In 1945, Germany experienced the greatest outburst of deadly violence that the world has ever seen. Germany 1945 examines the country's emergence from the most terrible catastrophe in modern history. When the Second World War ended, millions had been murdered; survivors had lost their families; cities and towns had been reduced to rubble and were littered with corpses. Yet people lived on, and began rebuilding their lives in the most inauspicious of circumstances.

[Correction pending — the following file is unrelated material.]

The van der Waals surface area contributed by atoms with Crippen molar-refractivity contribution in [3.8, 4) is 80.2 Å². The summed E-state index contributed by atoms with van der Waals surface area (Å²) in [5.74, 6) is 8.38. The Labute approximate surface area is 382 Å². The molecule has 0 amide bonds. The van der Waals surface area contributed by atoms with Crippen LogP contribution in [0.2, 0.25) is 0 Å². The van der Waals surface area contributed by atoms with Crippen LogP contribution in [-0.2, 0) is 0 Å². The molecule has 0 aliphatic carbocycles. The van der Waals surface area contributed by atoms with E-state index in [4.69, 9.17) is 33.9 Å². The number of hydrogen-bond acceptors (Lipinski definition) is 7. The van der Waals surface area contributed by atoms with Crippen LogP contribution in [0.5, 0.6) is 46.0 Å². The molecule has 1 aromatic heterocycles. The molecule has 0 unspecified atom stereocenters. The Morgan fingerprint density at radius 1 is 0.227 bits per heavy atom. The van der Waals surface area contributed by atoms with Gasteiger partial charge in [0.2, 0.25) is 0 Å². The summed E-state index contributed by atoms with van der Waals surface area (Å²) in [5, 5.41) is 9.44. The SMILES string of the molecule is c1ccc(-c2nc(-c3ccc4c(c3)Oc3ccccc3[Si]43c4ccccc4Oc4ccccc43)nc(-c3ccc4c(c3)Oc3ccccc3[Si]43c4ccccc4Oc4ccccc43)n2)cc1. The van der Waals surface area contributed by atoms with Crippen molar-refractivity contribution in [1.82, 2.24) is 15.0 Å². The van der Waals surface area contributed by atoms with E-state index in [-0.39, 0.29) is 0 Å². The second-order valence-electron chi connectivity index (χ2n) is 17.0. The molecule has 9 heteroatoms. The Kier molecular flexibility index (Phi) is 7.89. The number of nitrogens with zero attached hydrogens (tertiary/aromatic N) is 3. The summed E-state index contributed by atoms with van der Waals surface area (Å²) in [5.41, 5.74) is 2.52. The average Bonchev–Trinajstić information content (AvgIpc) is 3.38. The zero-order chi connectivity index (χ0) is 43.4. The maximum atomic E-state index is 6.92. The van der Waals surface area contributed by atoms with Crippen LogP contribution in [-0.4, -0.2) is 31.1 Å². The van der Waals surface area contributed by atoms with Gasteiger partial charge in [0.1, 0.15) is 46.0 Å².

Bombing, military casualties, territorial loss, economic collapse and the processes of denazification gave Germans a deep sense of their own victimhood, which would become central to how they emerged from the trauma of total defeat, turned their backs on the Third Reich and its crimes, and focused on a transition to relative peace. Germany's return to humanity and prosperity is the hinge on which Europe's twentieth century turned. For years we have concentrated on how Europe slid into tyranny, violence, war and genocide; this book describes how humanity began to get back out.